• aerosols;
  • clouds;
  • phytoplankton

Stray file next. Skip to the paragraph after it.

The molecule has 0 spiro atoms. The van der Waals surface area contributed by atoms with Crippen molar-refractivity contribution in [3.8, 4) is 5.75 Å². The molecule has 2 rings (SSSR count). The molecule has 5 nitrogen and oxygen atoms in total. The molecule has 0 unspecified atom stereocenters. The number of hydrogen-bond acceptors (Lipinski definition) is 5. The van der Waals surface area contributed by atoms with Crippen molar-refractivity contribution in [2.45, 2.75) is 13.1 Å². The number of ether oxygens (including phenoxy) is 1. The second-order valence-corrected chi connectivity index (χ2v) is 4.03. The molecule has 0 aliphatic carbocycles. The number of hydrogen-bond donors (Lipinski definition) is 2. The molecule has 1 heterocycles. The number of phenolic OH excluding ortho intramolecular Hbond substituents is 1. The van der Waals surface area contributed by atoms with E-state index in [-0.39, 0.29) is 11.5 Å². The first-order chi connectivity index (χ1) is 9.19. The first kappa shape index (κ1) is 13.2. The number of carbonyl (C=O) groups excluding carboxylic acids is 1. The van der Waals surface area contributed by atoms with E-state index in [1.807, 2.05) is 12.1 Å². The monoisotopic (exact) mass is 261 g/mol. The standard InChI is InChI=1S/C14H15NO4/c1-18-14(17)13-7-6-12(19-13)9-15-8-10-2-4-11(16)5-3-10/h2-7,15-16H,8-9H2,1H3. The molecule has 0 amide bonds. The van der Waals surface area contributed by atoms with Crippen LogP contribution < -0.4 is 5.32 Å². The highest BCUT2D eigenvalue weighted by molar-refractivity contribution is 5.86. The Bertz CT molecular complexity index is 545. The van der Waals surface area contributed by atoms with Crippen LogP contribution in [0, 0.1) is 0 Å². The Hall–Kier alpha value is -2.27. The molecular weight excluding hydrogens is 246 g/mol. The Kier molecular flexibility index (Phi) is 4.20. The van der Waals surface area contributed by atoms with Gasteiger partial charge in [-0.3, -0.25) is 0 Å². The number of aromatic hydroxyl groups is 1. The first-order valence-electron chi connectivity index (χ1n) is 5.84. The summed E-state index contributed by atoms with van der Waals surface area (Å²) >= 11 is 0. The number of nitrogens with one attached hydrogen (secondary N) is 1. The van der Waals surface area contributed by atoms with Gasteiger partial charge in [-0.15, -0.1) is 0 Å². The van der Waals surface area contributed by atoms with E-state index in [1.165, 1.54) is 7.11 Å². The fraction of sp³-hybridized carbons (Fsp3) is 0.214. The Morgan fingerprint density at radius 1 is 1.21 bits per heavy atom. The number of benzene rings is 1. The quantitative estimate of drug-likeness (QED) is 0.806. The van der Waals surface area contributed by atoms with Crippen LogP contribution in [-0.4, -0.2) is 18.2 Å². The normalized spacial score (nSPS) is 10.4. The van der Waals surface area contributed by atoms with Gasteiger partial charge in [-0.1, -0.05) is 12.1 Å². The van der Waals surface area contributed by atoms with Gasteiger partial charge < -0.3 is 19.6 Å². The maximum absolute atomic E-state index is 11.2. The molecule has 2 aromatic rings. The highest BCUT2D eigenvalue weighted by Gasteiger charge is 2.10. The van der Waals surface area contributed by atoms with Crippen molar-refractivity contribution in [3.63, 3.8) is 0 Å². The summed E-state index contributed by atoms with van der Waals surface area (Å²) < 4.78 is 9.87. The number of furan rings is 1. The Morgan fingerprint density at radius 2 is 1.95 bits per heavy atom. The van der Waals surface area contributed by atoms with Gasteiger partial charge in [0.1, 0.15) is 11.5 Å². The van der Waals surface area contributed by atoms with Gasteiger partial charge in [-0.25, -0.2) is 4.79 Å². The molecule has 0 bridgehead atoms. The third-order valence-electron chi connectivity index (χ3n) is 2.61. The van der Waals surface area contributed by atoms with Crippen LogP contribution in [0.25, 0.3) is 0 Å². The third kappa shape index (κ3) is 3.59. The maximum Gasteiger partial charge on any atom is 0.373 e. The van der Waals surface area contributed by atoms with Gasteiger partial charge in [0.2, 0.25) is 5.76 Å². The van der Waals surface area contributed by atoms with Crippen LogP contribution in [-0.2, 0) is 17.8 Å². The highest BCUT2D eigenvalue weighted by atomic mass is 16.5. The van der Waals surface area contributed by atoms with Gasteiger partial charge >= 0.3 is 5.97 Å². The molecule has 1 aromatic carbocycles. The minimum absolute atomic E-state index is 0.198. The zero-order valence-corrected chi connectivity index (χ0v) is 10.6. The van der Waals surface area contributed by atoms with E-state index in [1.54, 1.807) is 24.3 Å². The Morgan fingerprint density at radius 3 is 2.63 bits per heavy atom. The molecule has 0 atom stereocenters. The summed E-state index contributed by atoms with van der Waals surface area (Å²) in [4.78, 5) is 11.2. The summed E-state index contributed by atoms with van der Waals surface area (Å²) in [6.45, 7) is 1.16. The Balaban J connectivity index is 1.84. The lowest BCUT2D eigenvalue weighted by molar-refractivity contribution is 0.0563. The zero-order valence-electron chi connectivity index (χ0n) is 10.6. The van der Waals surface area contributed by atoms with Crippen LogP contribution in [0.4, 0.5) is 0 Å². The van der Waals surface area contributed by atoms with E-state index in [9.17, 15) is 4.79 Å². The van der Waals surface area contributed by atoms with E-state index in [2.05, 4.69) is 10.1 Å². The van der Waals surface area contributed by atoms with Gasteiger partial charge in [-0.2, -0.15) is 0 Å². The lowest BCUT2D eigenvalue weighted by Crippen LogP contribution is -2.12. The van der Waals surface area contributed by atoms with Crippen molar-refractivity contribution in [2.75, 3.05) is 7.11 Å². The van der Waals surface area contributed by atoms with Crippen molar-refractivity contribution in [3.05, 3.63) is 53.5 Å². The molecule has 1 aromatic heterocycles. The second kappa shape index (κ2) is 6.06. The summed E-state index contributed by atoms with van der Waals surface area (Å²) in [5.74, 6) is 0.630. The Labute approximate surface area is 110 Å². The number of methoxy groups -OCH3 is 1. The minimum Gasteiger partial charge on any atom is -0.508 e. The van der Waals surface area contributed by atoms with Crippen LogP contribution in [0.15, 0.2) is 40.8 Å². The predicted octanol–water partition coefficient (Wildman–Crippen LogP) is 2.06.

[1] Effects of natural and anthropogenic aerosol particles on the radiation budget in cloudy atmospheres are still a major research topic. For example, can an increase or decrease in aerosol particle number, originating from changed dimethylsulfide (DMS) and isoprene emissions by marine phytoplankton, impact the earth radiation budget via increasing or decreasing planetary albedo and lifetime of clouds? And if so, is a shifted cloud droplet spectrum accompanied by a regional change in precipitation? Here, we show by a synergistic analysis of satellite observations (MODIS, SeaWiFS, AIRS, SSM/I and CERES) that the phytoplankton related emission of the mentioned gases into the atmosphere strongly influences cloud properties within a broad latitude belt in the Southern Hemisphere during the austral summer. For this season we detected indirect aerosol effects over the Southern Ocean from 45°S to 65°S, especially in regions with plankton blooms, indicated by high chlorophyll-a concentration in seawater. The strong increase in cloud condensation nuclei column content from 2.0 × 108 to more than 5.0 × 108 CCN/cm2 for a chlorophyll increase from 0.3 to about 0.5 mg/m3 in these regions decreases cloud droplet effective radius and increases cloud optical thickness for water clouds. Consequently, the upward short-wave radiative flux at the top of the atmosphere increases. Our analysis also reveals reduced precipitation over the Antarctic Polar Frontal Zone during strong plankton blooms. We suggest that due to fine particles formed in the atmosphere originating from gaseous DMS and possibly isoprene emissions the reduction of precipitation is caused by delayed homogeneous freezing in water clouds.